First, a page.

(CNN) -- American golden girl Lindsey Vonn sustained a broken finger after crashing out in the first leg of the women's giant slalom at Whistler on Wednesday.
Vonn, who won gold in the downhill and bronze in the Super-G, lost control of her skies midway through her run and landed heavily on her left hip before ending up crumpled in the safety netting.
It was later revealed she had broken the little finger on her right hand, leaving her participation in Friday's slalom in severe doubt.
"I'm disappointed with myself. I knew the snow was breaking up on the bottom. I got too much inside the gate then lost the outside ski," Vonn told the official Olympic Web site.
"I'll see how I feel and I'll make a call on the slalom on Thursday. I was hoping for a medal but it wasn't my day."
Austrian Elisabeth Goergl led the way with a time of one minute 15.2 seconds, from France's Taina Barioz with another Austrian, Kathrin Zettel, lying in third position.
However, with heavy fog settling down over the piste, organizers decided to delay running the second leg of the race until Thursday.
Canada won their seventh gold of the Games, equalling their best-ever performance in a Winter Olympics, when Kaillie Humphries and Heather Moyse took the gold in a women's race marred by two spectacular crashes.
The host nation joined Germany and the United States on seven golds after victory in an event they had never previously won a medal in.
And it proved a double delight for Canada, with their second bob of Helen Upperton and Shelly-Ann Brown winning the silver with bronze going to Erin Pac and Elana Meyers of the United States.
However, only a dramatic crash on the 12th curve stopped the German pair of Cathleen Martini and Romy Logsch from gaining a place on the podium.
The spectacular incident saw brake woman Logsch catapulted out of the back of the bob, which slid down the track on its side after overturning.
Luckily both women were uninjured in the accident, as were British pair Nicola Minichiello and Gillian Cooke who also overturned in the same place in their third run, meaning they did not start the fourth and final run.
Czech Martina Sablikova won her third medal of the Games with an impressive display to claim gold in the women's 5,000m.
The 22-year-old had already helped herself to a gold in the 3,000m and a 1,500m bronze at the Richmond Olympic Oval.
"I was expecting it to be a tough race. I was happy I wasn't the first person so I could see the times. It's an amazing feeling to win gold," Sablikova told the official Olympic Web site.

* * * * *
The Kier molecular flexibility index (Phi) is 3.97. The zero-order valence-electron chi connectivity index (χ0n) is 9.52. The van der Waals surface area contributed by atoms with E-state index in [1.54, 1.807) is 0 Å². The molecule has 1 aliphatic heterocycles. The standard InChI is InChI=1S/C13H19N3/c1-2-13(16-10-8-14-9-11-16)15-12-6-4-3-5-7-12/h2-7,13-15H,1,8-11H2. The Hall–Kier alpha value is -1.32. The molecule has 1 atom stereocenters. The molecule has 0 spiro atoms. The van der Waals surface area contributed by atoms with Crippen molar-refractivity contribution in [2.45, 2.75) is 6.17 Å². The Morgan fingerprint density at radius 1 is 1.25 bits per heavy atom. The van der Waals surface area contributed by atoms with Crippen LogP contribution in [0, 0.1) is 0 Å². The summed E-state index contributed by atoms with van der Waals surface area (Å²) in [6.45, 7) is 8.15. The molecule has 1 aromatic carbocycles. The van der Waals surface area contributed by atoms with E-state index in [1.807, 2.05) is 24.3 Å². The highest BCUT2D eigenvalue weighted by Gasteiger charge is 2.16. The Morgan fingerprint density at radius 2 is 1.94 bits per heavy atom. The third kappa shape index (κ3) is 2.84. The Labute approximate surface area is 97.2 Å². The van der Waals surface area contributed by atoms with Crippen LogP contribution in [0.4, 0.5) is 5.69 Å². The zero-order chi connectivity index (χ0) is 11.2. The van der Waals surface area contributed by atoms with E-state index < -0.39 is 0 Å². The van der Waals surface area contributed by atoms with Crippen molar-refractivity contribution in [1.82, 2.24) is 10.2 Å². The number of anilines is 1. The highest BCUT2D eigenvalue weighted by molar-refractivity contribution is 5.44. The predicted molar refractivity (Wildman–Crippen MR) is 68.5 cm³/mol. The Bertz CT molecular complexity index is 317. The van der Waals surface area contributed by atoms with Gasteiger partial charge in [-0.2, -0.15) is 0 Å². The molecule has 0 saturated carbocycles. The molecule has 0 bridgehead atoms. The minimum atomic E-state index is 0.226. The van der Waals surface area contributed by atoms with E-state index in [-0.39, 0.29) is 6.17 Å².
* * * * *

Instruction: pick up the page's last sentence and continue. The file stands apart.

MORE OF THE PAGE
Home favorite and defending Olympic champion Clara Hughes was forced to settle for the bronze medal this time around, behind Germany's Stephanie Beckert, who took the silver.
It proved a fitting farewell for 37-year-old Hughes, who announced her retirement from the sport following the race.
There was drama in the final of the women's 3,000m relay, when defending champions Korea were disqualified from first place after impeding one of the Chinese competitors.
Officials ruled that Kim Min-Jung blocked Sun Linlin's path with six laps to go, meaning China collected gold with Canada taking the silver and the bronze medal going to the United States.
China, with 500m champion Wang Meng and 1,500m gold medalist Zhou Yang part of their team, recorded a new world record time of four minutes 06.61 seconds to end Korea's hold on a discipline they have won at every Olympic Games since 1994.
The United States reached the semifinals of the competition, where they will face either Finland or the Czech Republic, after two goals from Zach Parise gave them a 2-0 victory over Switzerland.
Host nation Canada are also through to the last four after they thumped top seeds Russia 7-3 in one of the matches of the tournament -- gaining revenge for two successive world championship defeats at the hands of the Russians.
Corey Perry scored twice in the second period, while Ryan Getzlaf and Dan Boyle both had a goal and two assists for Canada -- who will now face either Slovakia or defending champions Sweden for a place in the final.
Sweden made history on Wednesday by defeating much-fancied neighbors and rivals Norway to win the men's 4x10km relay gold for a record fifth time.
The Swedish quartet of Daniel Richardsson, Johan Olsson, Anders Soedergren and Marcus Hellner came home nearly 16 seconds ahead of Norway, who have been the most successful nordic events nation in the Games so far.
The Czech Republic foursome came home in bronze, a further 16 seconds back on the first two.
"We hoped that we could get away from Norway, that was our biggest goal today," Olsson told the official Olympic Web site.
"It's a dream for all of us and I don't think we will really realize how amazing this is until we are back in Sweden to see it."